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Won't my employer’s policy cover me?

Even though you may be covered under an employer’s policy, this does not clear you from risk. You may still be liable for you own negligence, and as a result, all or part of a plaintiff’s award or settlement. You may even be required to compensate your employer for damages paid to a claimant. You can either retain this risk or buy insurance that transfers it.

The only way to ensure that you're covered for your professional acts is to have your own policy, issued in your name. Your policy will provide you with limits of liability that meet your professional needs. And, because the policy is issued in your name, many possible conflicts of interest between you and your employer may be eliminated in the event a claim is filed. 

How are my rates determined?
The policy premium is typically based on the following factors: the profession involved and the likelihood of a claim being brought, the potential severity of the claim, the number of years in practice, the number of professionals covered, annual revenues, location of the business and claims history.

Your premium can also be affected by the choices you make regarding your policy. For example, the limits of coverage you select have a direct bearing on the amount of your premium.

What should I consider when choosing coverage limits?

Limits in terms of minimums and maximums often vary by state and are typically calculated per occurrence with an annual aggregate. You can expect the higher your coverage limits, the higher your premium is likely to be.

When dealing with professional liability insurance, you may be able to add an additional $1,000,000 or $2,000,000 of coverage for a minimal increase in your premium payment. Therefore, based on your individual needs, it may be worth considering the maximum limits offered for your policy, rather than simply selecting the most inexpensive premium available.

How does Claims Made coverage work?

A claims made policy protects you against incidents that arise from treatment provided after your policy’s retroactive date and are reported while your policy is in force. Your retroactive date usually reflects the date your policy started. As long as you continuously renew your claims made policy, you may report claims for incidents that occurred in previous policy years, back to the beginning of your claims made coverage.

Example of Claims Made Policy Coverage — You became a Claims Made policyholder in 1995 and have renewed your policy continuously since then, with no lapse in coverage. A patient you treated in 1997 files a claim against you now. Because you have renewed your policy continuously since 1995 and it is currently in force, you are still protected for that 1997 incident.

Benefits— 1. With a Claims Made policy, the only insurance carrier you need to be concerned with is your current carrier. Instead of being sued and trying to figure out which former occurrence policy was covering you the year incident occurred and hoping that carrier is still financially viable to defend your claim, all claims brought are handled by your existing Claims Made policy regardless of when the incident occurred, pursuant to your retroactive date.

2. The premiums in the initial years of a Claims Made policy are generally less than those of an Occurrence policy offering similar coverage. In general, a Claims Made policy will save you money over an Occurrence policy after just three years.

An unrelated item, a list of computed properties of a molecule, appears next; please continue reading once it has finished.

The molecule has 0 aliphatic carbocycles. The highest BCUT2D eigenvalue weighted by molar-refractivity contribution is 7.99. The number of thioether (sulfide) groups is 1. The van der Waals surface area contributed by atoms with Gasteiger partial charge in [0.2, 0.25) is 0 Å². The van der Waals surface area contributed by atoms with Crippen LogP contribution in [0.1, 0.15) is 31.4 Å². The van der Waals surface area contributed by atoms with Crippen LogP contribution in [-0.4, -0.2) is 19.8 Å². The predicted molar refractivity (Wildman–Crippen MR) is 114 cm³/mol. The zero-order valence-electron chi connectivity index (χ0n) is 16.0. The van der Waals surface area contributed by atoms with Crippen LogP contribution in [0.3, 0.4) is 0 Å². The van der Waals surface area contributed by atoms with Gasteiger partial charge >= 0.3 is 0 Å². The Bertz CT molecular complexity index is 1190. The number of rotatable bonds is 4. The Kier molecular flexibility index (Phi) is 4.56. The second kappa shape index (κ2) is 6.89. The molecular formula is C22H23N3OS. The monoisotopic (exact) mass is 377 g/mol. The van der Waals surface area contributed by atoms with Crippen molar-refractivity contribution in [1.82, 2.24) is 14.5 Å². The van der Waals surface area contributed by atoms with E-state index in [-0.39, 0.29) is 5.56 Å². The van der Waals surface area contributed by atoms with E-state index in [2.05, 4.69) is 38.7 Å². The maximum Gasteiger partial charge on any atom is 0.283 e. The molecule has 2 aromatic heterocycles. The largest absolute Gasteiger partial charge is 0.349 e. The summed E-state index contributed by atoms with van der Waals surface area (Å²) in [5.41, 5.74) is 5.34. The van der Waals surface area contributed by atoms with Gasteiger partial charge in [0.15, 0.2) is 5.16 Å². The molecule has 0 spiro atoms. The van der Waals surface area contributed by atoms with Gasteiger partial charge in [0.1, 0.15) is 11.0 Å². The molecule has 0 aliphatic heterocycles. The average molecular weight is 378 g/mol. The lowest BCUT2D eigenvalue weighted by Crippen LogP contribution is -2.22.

Limits of Liability — With a Claims Made policy, the limits of liability in effect when the claim is made are the limits that apply toward any settlement or judgment.

Example of Limits of Liability — In 1995 your Claims Made policy had limits of liability of $100,000/$300,000. Then, in 1998, you increased your limits to $1 million/$3 million. Also in 1998, a patient you treated in 1997 files a malpractice claim against you. Which limits of liability apply? The $1 million/$3 million limits of the current policy year apply because those are the limits in place when you reported the claim.

What are tail coverages for Claims Made policies?

Tail coverage is optional protection that allows you to report claims after your policy has ended for alleged injuries that occurred while your policy was in force. It is necessary only if you discontinue your Claims Made policy.

Extended Reporting Period — If you decide to discontinue your Claims Made policy, tail coverage is available to extend your claims reporting period.

Cost — Tail coverage is a one-time fee that’s calculated as a percentage of your annual premium. When you purchase tail coverage, your policy’s existing limits of liability are reinstated and are extended for a specified period of time to pay claims reported in the future.
Benefit — Tail coverage is a great way to protect yourself from the unexpected sting of future claims, and will provide you long-term protection and peace of mind.

Example of Tail Coverage — In 1995, you purchased a Claims Made policy. In 1997 you discontinued your policy and purchased tail coverage to extend your claims reporting period. In 1999, a patient you treated in 1996 files a malpractice claim against you. Subsequently, because you purchased tail coverage when you left, you may report that claim in 1999 for the 1996 incident.

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Offered by:

Forrest T. Jones & Company, Inc.
P.O. Box 418131
Kansas City, MO 64141-8131

Underwritten by:

Lloyd's of London
An A.M.Best "A"-rated carrier

Administered by:

Hays Companies
80 S 8th Street, Suite 700
Minneapolis, MN 55402

Privacy Statement Disclosure Hays Companies questions@hayscompanies.com administered by:
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